- What is an epigastric hernia?
- What are the symptoms of an epigastric hernia?
- What causes an epigastric hernia?
- What is the treatment for an epigastric hernia?
An epigastric hernia is when fat or body tissue protrudes through the abdominal wall, between the sternum of your rib cage and your belly button. Often there are no symptoms with this type of hernia and they often go unnoticed. This type of hernia is usually small and you can have more than one at a time. Despite showing few symptoms, they can sometimes cause pain in the upper abdominal region.
Although symptoms with an epigastric hernia are uncommon, a noticeable bulge might present especially when you cough, sneeze, laugh or strain. Sometimes this type of hernia can cause pain and tenderness in the affected area.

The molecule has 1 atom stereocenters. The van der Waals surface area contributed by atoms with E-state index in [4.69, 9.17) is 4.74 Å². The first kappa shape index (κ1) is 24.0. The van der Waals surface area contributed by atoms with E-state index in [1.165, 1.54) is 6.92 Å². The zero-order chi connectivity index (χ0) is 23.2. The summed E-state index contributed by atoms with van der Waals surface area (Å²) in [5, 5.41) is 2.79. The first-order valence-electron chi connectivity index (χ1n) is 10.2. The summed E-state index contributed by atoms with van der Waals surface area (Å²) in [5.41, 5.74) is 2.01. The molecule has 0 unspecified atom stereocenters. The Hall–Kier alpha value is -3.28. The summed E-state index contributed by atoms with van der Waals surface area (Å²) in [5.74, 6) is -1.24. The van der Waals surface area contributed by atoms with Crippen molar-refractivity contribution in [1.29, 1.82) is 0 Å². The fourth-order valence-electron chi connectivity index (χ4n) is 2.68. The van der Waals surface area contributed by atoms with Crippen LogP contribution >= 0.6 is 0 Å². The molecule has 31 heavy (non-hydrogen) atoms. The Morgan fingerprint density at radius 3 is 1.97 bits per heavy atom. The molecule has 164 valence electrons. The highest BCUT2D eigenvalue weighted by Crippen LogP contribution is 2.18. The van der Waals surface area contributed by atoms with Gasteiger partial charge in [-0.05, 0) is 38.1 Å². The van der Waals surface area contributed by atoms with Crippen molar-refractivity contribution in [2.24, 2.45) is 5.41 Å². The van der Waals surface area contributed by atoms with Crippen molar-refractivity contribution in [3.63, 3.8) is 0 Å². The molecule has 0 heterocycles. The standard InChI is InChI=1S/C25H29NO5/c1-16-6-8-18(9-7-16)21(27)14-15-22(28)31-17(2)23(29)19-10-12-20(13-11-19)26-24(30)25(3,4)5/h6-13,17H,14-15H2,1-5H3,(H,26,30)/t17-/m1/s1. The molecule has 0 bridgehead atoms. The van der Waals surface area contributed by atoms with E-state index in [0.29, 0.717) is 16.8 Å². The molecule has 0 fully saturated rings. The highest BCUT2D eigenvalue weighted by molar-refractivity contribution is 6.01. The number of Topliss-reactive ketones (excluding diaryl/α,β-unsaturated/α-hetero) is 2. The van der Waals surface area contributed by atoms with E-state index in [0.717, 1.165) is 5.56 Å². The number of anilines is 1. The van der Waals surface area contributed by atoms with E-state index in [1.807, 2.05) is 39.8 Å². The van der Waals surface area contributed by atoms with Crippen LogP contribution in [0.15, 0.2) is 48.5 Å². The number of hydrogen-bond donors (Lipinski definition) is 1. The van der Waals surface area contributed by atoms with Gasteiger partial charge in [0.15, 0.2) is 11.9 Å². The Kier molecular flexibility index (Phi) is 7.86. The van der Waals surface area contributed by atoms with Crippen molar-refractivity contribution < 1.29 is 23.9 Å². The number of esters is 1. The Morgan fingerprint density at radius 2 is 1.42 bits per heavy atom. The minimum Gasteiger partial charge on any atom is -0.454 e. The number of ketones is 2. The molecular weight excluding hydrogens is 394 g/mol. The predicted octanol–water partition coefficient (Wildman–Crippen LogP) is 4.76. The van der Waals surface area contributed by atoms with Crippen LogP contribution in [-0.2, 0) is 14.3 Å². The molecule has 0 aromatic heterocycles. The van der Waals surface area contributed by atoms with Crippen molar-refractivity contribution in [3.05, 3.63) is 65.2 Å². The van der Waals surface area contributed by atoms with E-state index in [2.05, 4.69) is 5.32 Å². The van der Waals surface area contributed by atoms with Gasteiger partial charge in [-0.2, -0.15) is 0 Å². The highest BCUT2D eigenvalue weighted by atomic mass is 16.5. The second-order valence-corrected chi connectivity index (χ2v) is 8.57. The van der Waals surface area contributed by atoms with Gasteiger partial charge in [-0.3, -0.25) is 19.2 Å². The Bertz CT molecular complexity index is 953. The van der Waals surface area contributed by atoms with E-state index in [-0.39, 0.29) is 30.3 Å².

This type of hernia is usually present from birth due to incomplete abdominal wall development.
These hernias do not heal themselves and surgery is required to repair them. However, unless the hernia becomes an emergency surgery can be delayed until the patient feels ready, or when a child becomes older. Often when adults are diagnosed with an epigastric hernia, it has become problematic due to obesity, muscle weakness or frequent strain on the abdominal wall due to heavy lifting or straining.
Surgery can be peformed either openly, or laparoscopically. General anaesthesia is used. If the defected muscle opening is small then sutures usually suffice to close the hole. However, for larger muscular defects, an inserted mesh might be needed to restore strength to the abdominal wall. Such a mesh is permanent and stops the hernia from returning.
Most patients are able to return to their normal activities within two to four weeks following surgery.